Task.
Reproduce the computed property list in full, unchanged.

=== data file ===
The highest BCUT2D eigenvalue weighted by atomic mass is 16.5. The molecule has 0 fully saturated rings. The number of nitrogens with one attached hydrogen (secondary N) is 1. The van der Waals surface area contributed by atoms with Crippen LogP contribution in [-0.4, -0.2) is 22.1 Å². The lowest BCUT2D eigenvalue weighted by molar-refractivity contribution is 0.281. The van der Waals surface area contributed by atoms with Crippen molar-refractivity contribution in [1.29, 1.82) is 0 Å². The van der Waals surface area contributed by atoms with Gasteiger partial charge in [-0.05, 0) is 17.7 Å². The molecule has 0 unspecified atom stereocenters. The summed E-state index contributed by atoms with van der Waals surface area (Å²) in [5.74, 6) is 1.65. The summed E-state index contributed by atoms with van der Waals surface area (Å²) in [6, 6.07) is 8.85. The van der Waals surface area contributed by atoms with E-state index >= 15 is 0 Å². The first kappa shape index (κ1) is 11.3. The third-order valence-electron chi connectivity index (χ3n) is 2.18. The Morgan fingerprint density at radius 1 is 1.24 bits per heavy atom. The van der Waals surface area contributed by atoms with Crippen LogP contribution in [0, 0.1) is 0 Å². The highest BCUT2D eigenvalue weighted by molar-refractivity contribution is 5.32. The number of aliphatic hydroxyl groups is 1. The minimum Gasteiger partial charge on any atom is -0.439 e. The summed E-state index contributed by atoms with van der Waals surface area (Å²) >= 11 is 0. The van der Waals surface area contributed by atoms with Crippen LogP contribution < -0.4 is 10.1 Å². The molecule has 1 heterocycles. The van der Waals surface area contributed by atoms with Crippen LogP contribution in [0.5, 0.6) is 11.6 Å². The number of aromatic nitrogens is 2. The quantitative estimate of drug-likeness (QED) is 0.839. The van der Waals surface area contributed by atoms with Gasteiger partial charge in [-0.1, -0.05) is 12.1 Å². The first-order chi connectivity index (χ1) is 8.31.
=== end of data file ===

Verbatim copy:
The highest BCUT2D eigenvalue weighted by atomic mass is 16.5. The molecule has 0 fully saturated rings. The number of nitrogens with one attached hydrogen (secondary N) is 1. The van der Waals surface area contributed by atoms with Crippen LogP contribution in [-0.4, -0.2) is 22.1 Å². The lowest BCUT2D eigenvalue weighted by molar-refractivity contribution is 0.281. The van der Waals surface area contributed by atoms with Crippen molar-refractivity contribution in [1.29, 1.82) is 0 Å². The van der Waals surface area contributed by atoms with Gasteiger partial charge in [-0.05, 0) is 17.7 Å². The molecule has 0 unspecified atom stereocenters. The summed E-state index contributed by atoms with van der Waals surface area (Å²) in [5.74, 6) is 1.65. The summed E-state index contributed by atoms with van der Waals surface area (Å²) in [6, 6.07) is 8.85. The van der Waals surface area contributed by atoms with E-state index >= 15 is 0 Å². The first kappa shape index (κ1) is 11.3. The third-order valence-electron chi connectivity index (χ3n) is 2.18. The Morgan fingerprint density at radius 1 is 1.24 bits per heavy atom. The van der Waals surface area contributed by atoms with Crippen LogP contribution in [0, 0.1) is 0 Å². The highest BCUT2D eigenvalue weighted by molar-refractivity contribution is 5.32. The number of aliphatic hydroxyl groups is 1. The minimum Gasteiger partial charge on any atom is -0.439 e. The summed E-state index contributed by atoms with van der Waals surface area (Å²) >= 11 is 0. The van der Waals surface area contributed by atoms with Crippen LogP contribution < -0.4 is 10.1 Å². The molecule has 1 heterocycles. The van der Waals surface area contributed by atoms with Crippen LogP contribution in [0.5, 0.6) is 11.6 Å². The number of aromatic nitrogens is 2. The quantitative estimate of drug-likeness (QED) is 0.839. The van der Waals surface area contributed by atoms with Gasteiger partial charge in [-0.1, -0.05) is 12.1 Å². The first-order chi connectivity index (χ1) is 8.31.